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New tool shows the evolution of the cost of living Down Under

28th October 2015 Print
Evolution of the cost of living in Australia

Whilst we may feel that our money is being stretched farther than ever with today’s inflation rates, and despite the dwindling exchange rate of the Australian dollar against the British Pound it seems, in relation to their counterparts from the last 100 years, that Australians are actually doing pretty well for value for money.

Insurer Budget Direct looked at data and statistics from the last 100 years to see how much inflation has impacted the cost of living in Australia. Their interactive tool ( illustrates the changes in income and how this impacts upon housing, food and transport costs.

In 1910, the weekly income for the average Australian would have been equivalent to $197.86 (£93.21) today, whilst looking to the future, the average wage for the year 2030 is the equivalent of $2,815 (£1,325.94) a week! When this metric is used to explore how much the cost of living adapts and develops alongside increasing wages, it’s clear to see that whilst everything may seem more expensive, the Aussies are actually doing okay for their money.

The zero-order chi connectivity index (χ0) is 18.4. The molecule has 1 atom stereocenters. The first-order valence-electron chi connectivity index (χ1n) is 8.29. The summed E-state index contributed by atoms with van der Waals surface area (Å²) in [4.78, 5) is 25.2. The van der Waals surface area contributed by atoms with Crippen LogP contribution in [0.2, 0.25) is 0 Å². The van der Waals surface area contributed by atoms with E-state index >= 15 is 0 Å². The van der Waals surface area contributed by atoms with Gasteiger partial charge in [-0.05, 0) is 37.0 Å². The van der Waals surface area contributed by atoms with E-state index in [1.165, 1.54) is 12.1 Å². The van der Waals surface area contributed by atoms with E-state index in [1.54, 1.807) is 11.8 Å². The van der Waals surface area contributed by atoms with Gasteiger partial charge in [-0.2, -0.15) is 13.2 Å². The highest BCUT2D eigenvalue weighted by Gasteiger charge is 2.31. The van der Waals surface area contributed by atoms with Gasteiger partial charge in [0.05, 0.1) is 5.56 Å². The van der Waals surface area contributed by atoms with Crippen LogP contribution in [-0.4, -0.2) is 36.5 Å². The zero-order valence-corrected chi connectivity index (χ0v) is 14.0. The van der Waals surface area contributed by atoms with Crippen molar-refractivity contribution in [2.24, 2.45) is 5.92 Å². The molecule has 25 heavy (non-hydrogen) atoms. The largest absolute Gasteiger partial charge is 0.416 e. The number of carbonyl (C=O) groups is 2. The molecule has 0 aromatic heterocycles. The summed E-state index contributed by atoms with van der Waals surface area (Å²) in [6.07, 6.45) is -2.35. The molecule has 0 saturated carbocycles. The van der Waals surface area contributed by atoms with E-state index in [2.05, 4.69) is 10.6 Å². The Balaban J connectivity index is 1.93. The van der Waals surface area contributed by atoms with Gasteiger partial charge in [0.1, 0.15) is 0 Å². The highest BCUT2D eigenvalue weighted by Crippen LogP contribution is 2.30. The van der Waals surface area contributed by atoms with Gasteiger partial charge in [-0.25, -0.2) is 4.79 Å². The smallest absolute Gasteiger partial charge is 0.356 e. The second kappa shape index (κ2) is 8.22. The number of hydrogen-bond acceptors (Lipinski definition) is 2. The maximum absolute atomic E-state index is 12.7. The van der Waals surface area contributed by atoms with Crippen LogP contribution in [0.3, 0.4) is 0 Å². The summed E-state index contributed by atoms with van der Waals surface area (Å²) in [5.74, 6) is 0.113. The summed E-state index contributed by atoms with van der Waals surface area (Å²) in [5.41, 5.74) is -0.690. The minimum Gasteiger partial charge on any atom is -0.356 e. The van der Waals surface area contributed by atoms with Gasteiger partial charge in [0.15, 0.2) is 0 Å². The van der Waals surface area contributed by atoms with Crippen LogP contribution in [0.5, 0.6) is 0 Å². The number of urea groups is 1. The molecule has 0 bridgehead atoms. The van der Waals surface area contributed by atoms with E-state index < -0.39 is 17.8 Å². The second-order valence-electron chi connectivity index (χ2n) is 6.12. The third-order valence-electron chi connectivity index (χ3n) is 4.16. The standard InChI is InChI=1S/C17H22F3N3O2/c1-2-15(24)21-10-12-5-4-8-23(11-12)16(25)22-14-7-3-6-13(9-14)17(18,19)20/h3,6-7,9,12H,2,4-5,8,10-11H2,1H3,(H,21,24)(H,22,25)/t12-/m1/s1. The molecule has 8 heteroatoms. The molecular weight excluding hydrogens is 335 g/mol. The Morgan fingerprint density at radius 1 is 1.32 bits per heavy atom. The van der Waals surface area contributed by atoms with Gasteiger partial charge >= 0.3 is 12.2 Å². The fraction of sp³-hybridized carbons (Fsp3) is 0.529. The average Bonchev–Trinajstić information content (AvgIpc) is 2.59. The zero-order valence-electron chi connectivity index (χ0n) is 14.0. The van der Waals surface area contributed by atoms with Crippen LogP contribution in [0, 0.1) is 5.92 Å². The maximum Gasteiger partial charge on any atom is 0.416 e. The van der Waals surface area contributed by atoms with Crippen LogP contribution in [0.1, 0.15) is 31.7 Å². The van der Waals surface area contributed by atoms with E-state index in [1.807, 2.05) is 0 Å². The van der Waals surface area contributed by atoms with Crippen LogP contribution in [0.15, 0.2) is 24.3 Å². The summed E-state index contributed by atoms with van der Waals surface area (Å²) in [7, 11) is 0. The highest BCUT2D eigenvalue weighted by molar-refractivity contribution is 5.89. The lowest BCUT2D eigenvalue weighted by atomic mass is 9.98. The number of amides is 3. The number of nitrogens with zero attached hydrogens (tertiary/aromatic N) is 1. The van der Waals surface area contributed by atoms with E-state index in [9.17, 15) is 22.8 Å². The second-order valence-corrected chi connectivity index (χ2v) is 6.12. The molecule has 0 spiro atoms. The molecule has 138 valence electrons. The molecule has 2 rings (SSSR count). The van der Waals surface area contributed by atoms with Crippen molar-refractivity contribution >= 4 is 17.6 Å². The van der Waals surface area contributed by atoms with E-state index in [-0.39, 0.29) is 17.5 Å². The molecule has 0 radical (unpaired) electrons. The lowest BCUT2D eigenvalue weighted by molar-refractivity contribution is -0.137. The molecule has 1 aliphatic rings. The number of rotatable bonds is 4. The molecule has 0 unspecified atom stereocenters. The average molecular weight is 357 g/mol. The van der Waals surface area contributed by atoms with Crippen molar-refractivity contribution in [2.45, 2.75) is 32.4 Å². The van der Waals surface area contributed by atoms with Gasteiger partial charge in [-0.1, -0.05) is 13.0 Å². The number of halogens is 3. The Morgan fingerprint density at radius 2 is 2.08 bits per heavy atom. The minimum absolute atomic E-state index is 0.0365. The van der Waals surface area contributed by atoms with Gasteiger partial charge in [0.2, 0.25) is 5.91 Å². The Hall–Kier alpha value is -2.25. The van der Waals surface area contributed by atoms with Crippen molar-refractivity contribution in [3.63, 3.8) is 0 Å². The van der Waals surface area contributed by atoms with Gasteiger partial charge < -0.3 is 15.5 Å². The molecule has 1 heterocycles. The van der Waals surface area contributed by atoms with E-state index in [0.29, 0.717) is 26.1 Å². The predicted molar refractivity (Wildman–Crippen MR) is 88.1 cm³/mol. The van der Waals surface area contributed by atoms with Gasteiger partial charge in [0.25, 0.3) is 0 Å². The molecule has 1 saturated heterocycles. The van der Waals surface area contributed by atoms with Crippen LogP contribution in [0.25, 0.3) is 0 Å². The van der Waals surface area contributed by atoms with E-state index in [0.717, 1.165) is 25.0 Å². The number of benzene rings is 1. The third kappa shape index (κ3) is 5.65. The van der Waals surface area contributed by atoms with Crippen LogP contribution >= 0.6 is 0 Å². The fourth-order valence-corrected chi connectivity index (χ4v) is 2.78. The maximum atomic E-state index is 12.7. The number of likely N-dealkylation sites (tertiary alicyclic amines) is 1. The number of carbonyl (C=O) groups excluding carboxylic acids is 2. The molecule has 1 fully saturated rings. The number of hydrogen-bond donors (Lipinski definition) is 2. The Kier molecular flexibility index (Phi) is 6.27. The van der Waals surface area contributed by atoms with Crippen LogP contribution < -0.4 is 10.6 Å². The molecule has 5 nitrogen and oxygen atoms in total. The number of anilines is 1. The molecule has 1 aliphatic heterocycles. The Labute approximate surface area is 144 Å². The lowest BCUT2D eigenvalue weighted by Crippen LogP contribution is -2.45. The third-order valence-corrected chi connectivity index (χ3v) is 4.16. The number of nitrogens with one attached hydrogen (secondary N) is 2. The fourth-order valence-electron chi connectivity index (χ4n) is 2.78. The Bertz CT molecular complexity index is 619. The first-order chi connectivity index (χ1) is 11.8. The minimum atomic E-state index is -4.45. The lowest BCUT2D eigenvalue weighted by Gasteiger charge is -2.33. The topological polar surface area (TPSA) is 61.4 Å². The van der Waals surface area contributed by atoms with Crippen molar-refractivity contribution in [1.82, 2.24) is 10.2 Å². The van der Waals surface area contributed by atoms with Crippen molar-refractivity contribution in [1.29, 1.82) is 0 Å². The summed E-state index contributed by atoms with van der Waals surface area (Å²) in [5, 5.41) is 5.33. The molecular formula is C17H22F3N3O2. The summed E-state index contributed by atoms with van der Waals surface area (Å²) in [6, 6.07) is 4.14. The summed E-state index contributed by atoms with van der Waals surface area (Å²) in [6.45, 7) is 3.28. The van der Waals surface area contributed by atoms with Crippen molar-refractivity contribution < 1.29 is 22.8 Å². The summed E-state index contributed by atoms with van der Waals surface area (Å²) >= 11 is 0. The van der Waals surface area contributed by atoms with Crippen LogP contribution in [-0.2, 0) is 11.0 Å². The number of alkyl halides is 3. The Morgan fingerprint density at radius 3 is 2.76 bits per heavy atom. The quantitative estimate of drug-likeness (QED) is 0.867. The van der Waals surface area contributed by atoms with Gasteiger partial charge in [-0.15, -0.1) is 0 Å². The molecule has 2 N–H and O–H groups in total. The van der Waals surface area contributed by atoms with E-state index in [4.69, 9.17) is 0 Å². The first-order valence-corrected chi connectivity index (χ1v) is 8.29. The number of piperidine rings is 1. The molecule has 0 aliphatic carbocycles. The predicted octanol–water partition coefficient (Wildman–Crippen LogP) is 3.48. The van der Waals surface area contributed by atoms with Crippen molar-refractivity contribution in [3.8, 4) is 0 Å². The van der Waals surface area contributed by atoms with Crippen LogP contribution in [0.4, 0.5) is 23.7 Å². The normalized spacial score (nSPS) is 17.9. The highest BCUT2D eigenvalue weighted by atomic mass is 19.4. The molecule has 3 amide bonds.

Whereas in 1910, nearly half of Australian wages were spent on rent, the portion of today’s income that goes to rent is nearly halved, this is despite the fact that the average rental price Down Under has nearly tripled in context of today’s prices for rent.

What about bread and butter? Bread’s price has fluctuated drastically, currently at an average of $3.27 (£1.54) with its price likely to drop to a slightly more tangible price by 2030. Butter on the other hand, has taken a slow decline in price since 1910, when it cost an equivalent of a whopping $8.11 (£3.82) in today’s terms, now just $2.50 (£1.18).

Brad Seymour, Budget Direct’s Director of Partnerships and Communication, said: “When we’re so caught up in the day-to-day spending, it’s easy to feel like we’re not getting value for money on our hard earned cash. The Cost of Living tool really illustrates how, as a generation, we’re getting better value for money on many things.”

For more insight into how hard our money has had to work over the last 100 years, take a look at Budget Direct’s Cost of Living Through Time tool:

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Evolution of the cost of living in Australia Budget Direct logo